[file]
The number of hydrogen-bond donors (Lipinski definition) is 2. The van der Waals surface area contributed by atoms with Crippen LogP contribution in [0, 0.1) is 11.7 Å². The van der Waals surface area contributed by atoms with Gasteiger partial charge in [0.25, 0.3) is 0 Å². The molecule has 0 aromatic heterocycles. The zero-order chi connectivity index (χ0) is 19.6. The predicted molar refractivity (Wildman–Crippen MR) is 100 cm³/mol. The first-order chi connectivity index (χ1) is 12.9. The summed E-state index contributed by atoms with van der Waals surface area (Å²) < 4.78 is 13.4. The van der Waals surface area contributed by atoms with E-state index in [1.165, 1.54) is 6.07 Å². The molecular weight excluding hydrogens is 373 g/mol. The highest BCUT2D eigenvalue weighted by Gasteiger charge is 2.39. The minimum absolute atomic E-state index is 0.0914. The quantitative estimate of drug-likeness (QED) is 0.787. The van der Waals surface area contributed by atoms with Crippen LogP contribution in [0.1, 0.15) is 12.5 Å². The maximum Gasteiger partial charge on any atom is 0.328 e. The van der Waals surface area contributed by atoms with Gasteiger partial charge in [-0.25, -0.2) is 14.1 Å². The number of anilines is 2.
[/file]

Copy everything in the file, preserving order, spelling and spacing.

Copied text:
The number of hydrogen-bond donors (Lipinski definition) is 2. The van der Waals surface area contributed by atoms with Crippen LogP contribution in [0, 0.1) is 11.7 Å². The van der Waals surface area contributed by atoms with Gasteiger partial charge in [0.25, 0.3) is 0 Å². The molecule has 0 aromatic heterocycles. The zero-order chi connectivity index (χ0) is 19.6. The predicted molar refractivity (Wildman–Crippen MR) is 100 cm³/mol. The first-order chi connectivity index (χ1) is 12.9. The summed E-state index contributed by atoms with van der Waals surface area (Å²) < 4.78 is 13.4. The van der Waals surface area contributed by atoms with E-state index in [1.165, 1.54) is 6.07 Å². The molecular weight excluding hydrogens is 373 g/mol. The highest BCUT2D eigenvalue weighted by Gasteiger charge is 2.39. The minimum absolute atomic E-state index is 0.0914. The quantitative estimate of drug-likeness (QED) is 0.787. The van der Waals surface area contributed by atoms with Crippen LogP contribution in [0.1, 0.15) is 12.5 Å². The maximum Gasteiger partial charge on any atom is 0.328 e. The van der Waals surface area contributed by atoms with Gasteiger partial charge in [-0.25, -0.2) is 14.1 Å². The number of anilines is 2.